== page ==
The Poaching Diaries

The Poaching Diaries

The Poaching Diaries Volume One, Crime Scripting for Wilderness Problems: edited by A.M. Lemieux, is an initiative sponsored by the Center for Problem-Oriented Policing and the Netherlands Institute for the Study of Crime and Law Enforcement.

It is an edited collection of contributions on wildlife crime prevention and wilderness problems, an outlet for practitioners, policymakers, and academics to tell stories that facilitate problem-solving. Each of the contributors is an expert in their field.

The purpose was to present ideas that help governments and civil society diversify their approach to wildlife protection to achieve lasting impacts. The first volume focuses on crime scripting, a valuable process for unpacking problems and designing clever solutions. Crime scripts are generated by developing detailed, step-by-step accounts of particular crimes in specific contexts and environments.

A central element of this collection of 12 scripts from 5 continents is that most of the information used was already available, so it was not a project that relied on new data collection or research but rather one employing a framework to structure old data into new knowledge.

Three central lessons were learned from this project: the utility of crime scripting for wildlife protection, the adaptability of the process to different problems and data sources, and the accessibility of the method to people who have not used it before.

Lesson 1

Crime scripting is an adaptable process that can be applied to many different contexts and data sources to produce a more detailed view of a problem.

To cater to the diverse problems and data, a blank table was provided that could be used to structure the script. In the table, contributors were asked to describe the actions during preparation, pre-activity, activity, and aftermath stages of the wildlife crime they chose.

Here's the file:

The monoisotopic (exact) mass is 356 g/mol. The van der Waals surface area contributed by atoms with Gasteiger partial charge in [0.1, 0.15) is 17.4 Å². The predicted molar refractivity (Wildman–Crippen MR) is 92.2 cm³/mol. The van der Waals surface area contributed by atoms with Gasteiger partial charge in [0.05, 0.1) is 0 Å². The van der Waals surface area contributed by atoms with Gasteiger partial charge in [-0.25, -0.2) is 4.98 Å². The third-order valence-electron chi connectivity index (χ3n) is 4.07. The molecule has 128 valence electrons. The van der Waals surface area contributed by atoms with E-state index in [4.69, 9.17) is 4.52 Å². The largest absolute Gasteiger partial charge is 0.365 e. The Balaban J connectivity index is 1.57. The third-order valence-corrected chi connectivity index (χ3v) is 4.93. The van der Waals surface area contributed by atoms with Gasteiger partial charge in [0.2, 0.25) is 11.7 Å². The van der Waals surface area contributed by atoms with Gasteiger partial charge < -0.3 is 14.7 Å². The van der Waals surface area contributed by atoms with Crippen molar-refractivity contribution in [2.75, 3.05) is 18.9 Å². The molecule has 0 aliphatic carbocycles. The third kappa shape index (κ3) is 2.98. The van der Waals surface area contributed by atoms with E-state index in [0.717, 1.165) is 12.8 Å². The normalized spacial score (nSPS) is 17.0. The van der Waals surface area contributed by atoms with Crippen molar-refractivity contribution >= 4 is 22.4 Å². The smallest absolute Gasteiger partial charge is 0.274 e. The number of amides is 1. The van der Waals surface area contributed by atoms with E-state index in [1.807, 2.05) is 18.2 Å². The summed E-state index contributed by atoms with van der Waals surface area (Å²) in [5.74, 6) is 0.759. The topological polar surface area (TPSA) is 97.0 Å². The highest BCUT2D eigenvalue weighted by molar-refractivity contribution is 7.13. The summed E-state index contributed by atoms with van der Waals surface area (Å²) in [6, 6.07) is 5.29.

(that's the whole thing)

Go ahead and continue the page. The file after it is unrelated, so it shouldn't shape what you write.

Finer details included when and where the activity happened and who was involved. This approach worked well and was adaptable enough for all the data sources available to construct the scripts. 

Lesson 2

Crime scripting is useful for thinking about prevention more broadly and identifying knowledge gaps. 

 As contributors built their crime scripts using the template, they were asked to think about interventions that could be used to disrupt different stages of the script, as well as to identify knowledge gaps for these same stages.

For example, it might be clear how a lion is baited and killed (activity stage), but how those lion products make it to market might be less clear (aftermath stage). This is an information gap that, if filled, would make the script even more complete for guiding prevention work and make it much easier to think about how each activity within the script could be disrupted or discouraged.

Crime scripting is an excellent way to map out how partnerships can target multiple stages in a script, leveraging different organizations' and agencies' skills, resources, and mandates.

Lesson 3

Crime scripting is a user-friendly process that can be integrated into ongoing projects to help guide strategy development and operations.

In the final stages of this project, a feedback form was sent to the contributors. Generally, they thought the crime scripting process was relatively easy to learn and apply. It was a valuable way to structure knowledge about a specific problem, a readily accessible tool for contributors from diverse backgrounds.

Most said they would recommend crime scripting to others and would use it again. Some commented on the value of using the process internally rather than for publication in an open-access outlet such as The Poaching Diaries.

The point was simple: publicizing the intervention may dilute the effect.

One contributor used a hybrid version, where crime scripting was used internally to plan operations and externally to communicate with partners dealing with a similar problem.

Scripting was also used to guide real-time operations, for example, after a rhino poaching event, to disrupt the aftermath stage and seize the horn before it changes hands too many times.

The take-home was choosing the most appropriate model and sharing experiences so others can learn.